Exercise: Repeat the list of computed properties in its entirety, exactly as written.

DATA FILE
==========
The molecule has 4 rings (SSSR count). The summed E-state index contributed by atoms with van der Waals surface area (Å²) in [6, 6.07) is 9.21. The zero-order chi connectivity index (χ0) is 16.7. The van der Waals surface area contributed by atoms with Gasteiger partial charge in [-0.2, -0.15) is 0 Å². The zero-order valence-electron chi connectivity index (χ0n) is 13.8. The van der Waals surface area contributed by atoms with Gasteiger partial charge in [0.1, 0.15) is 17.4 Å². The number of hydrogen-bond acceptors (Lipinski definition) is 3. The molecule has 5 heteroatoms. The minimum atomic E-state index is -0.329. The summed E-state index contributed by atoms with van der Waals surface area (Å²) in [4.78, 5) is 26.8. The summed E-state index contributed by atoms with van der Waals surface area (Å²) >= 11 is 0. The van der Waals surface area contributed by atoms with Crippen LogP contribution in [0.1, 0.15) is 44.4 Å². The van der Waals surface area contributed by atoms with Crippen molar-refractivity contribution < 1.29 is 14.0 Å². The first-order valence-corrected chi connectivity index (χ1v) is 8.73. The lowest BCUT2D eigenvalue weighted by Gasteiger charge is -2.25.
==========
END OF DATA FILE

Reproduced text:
The molecule has 4 rings (SSSR count). The summed E-state index contributed by atoms with van der Waals surface area (Å²) in [6, 6.07) is 9.21. The zero-order chi connectivity index (χ0) is 16.7. The van der Waals surface area contributed by atoms with Gasteiger partial charge in [-0.2, -0.15) is 0 Å². The zero-order valence-electron chi connectivity index (χ0n) is 13.8. The van der Waals surface area contributed by atoms with Gasteiger partial charge in [0.1, 0.15) is 17.4 Å². The number of hydrogen-bond acceptors (Lipinski definition) is 3. The molecule has 5 heteroatoms. The minimum atomic E-state index is -0.329. The summed E-state index contributed by atoms with van der Waals surface area (Å²) in [4.78, 5) is 26.8. The summed E-state index contributed by atoms with van der Waals surface area (Å²) >= 11 is 0. The van der Waals surface area contributed by atoms with Crippen LogP contribution in [0.1, 0.15) is 44.4 Å². The van der Waals surface area contributed by atoms with Crippen molar-refractivity contribution < 1.29 is 14.0 Å². The first-order valence-corrected chi connectivity index (χ1v) is 8.73. The lowest BCUT2D eigenvalue weighted by Gasteiger charge is -2.25.